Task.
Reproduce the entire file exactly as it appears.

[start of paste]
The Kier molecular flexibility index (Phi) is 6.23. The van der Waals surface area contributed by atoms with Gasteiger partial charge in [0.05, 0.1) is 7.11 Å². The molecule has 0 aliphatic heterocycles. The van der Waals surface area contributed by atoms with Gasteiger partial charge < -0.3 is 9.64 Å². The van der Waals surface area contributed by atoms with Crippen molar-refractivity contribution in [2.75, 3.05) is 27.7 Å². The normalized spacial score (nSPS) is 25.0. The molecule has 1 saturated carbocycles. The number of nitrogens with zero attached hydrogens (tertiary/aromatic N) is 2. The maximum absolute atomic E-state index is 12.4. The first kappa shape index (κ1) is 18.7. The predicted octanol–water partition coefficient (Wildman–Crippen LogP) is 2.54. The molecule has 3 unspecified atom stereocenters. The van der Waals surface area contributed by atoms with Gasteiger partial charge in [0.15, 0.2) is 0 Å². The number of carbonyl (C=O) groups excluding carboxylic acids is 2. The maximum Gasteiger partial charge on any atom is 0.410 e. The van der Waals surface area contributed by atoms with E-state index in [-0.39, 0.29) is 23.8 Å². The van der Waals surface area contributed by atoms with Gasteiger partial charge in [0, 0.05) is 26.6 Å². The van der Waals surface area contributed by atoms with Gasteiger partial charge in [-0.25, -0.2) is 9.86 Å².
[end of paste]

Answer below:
The Kier molecular flexibility index (Phi) is 6.23. The van der Waals surface area contributed by atoms with Gasteiger partial charge in [0.05, 0.1) is 7.11 Å². The molecule has 0 aliphatic heterocycles. The van der Waals surface area contributed by atoms with Gasteiger partial charge < -0.3 is 9.64 Å². The van der Waals surface area contributed by atoms with Crippen molar-refractivity contribution in [2.75, 3.05) is 27.7 Å². The normalized spacial score (nSPS) is 25.0. The molecule has 1 saturated carbocycles. The number of nitrogens with zero attached hydrogens (tertiary/aromatic N) is 2. The maximum absolute atomic E-state index is 12.4. The first kappa shape index (κ1) is 18.7. The predicted octanol–water partition coefficient (Wildman–Crippen LogP) is 2.54. The molecule has 3 unspecified atom stereocenters. The van der Waals surface area contributed by atoms with Gasteiger partial charge in [0.15, 0.2) is 0 Å². The number of carbonyl (C=O) groups excluding carboxylic acids is 2. The maximum Gasteiger partial charge on any atom is 0.410 e. The van der Waals surface area contributed by atoms with E-state index in [-0.39, 0.29) is 23.8 Å². The van der Waals surface area contributed by atoms with Gasteiger partial charge in [0, 0.05) is 26.6 Å². The van der Waals surface area contributed by atoms with Gasteiger partial charge in [-0.25, -0.2) is 9.86 Å².